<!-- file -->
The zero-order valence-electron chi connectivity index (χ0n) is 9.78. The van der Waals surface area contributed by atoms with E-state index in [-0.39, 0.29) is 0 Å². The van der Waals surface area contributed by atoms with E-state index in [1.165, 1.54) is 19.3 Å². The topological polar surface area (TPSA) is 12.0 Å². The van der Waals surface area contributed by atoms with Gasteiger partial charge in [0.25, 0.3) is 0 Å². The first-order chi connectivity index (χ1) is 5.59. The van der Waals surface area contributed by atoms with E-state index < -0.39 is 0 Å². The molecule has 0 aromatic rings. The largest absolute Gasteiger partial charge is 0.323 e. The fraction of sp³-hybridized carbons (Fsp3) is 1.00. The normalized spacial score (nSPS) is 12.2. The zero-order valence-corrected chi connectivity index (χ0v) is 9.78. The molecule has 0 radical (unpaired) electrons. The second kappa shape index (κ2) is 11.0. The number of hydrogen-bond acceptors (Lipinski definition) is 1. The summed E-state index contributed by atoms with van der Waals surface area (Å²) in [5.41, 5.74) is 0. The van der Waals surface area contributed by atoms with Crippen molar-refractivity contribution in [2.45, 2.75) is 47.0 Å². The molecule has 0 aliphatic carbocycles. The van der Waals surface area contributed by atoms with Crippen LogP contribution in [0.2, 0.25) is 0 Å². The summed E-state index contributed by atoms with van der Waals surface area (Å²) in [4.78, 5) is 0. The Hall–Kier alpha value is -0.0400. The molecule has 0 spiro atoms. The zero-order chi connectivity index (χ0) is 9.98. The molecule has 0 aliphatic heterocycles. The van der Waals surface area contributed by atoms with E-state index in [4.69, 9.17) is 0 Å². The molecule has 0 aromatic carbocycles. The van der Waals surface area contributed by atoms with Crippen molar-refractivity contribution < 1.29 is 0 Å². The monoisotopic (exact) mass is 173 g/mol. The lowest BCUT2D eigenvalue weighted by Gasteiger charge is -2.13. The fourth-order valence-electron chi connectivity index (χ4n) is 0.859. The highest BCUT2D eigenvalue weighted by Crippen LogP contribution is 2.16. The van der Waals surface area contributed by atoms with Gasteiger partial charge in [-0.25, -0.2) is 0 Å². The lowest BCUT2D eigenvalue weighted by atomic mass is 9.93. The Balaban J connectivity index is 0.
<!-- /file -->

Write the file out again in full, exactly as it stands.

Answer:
The zero-order valence-electron chi connectivity index (χ0n) is 9.78. The van der Waals surface area contributed by atoms with E-state index in [-0.39, 0.29) is 0 Å². The van der Waals surface area contributed by atoms with E-state index in [1.165, 1.54) is 19.3 Å². The topological polar surface area (TPSA) is 12.0 Å². The van der Waals surface area contributed by atoms with Gasteiger partial charge in [0.25, 0.3) is 0 Å². The first-order chi connectivity index (χ1) is 5.59. The van der Waals surface area contributed by atoms with E-state index < -0.39 is 0 Å². The molecule has 0 aromatic rings. The largest absolute Gasteiger partial charge is 0.323 e. The fraction of sp³-hybridized carbons (Fsp3) is 1.00. The normalized spacial score (nSPS) is 12.2. The zero-order valence-corrected chi connectivity index (χ0v) is 9.78. The molecule has 0 radical (unpaired) electrons. The second kappa shape index (κ2) is 11.0. The number of hydrogen-bond acceptors (Lipinski definition) is 1. The summed E-state index contributed by atoms with van der Waals surface area (Å²) in [5.41, 5.74) is 0. The van der Waals surface area contributed by atoms with Crippen molar-refractivity contribution in [2.45, 2.75) is 47.0 Å². The molecule has 0 aliphatic carbocycles. The van der Waals surface area contributed by atoms with Crippen LogP contribution in [0.2, 0.25) is 0 Å². The summed E-state index contributed by atoms with van der Waals surface area (Å²) in [4.78, 5) is 0. The Hall–Kier alpha value is -0.0400. The molecule has 0 spiro atoms. The zero-order chi connectivity index (χ0) is 9.98. The molecule has 0 aliphatic heterocycles. The van der Waals surface area contributed by atoms with E-state index in [4.69, 9.17) is 0 Å². The molecule has 0 aromatic carbocycles. The van der Waals surface area contributed by atoms with Crippen molar-refractivity contribution < 1.29 is 0 Å². The monoisotopic (exact) mass is 173 g/mol. The lowest BCUT2D eigenvalue weighted by Gasteiger charge is -2.13. The fourth-order valence-electron chi connectivity index (χ4n) is 0.859. The highest BCUT2D eigenvalue weighted by Crippen LogP contribution is 2.16. The van der Waals surface area contributed by atoms with Gasteiger partial charge in [-0.25, -0.2) is 0 Å². The lowest BCUT2D eigenvalue weighted by atomic mass is 9.93. The Balaban J connectivity index is 0.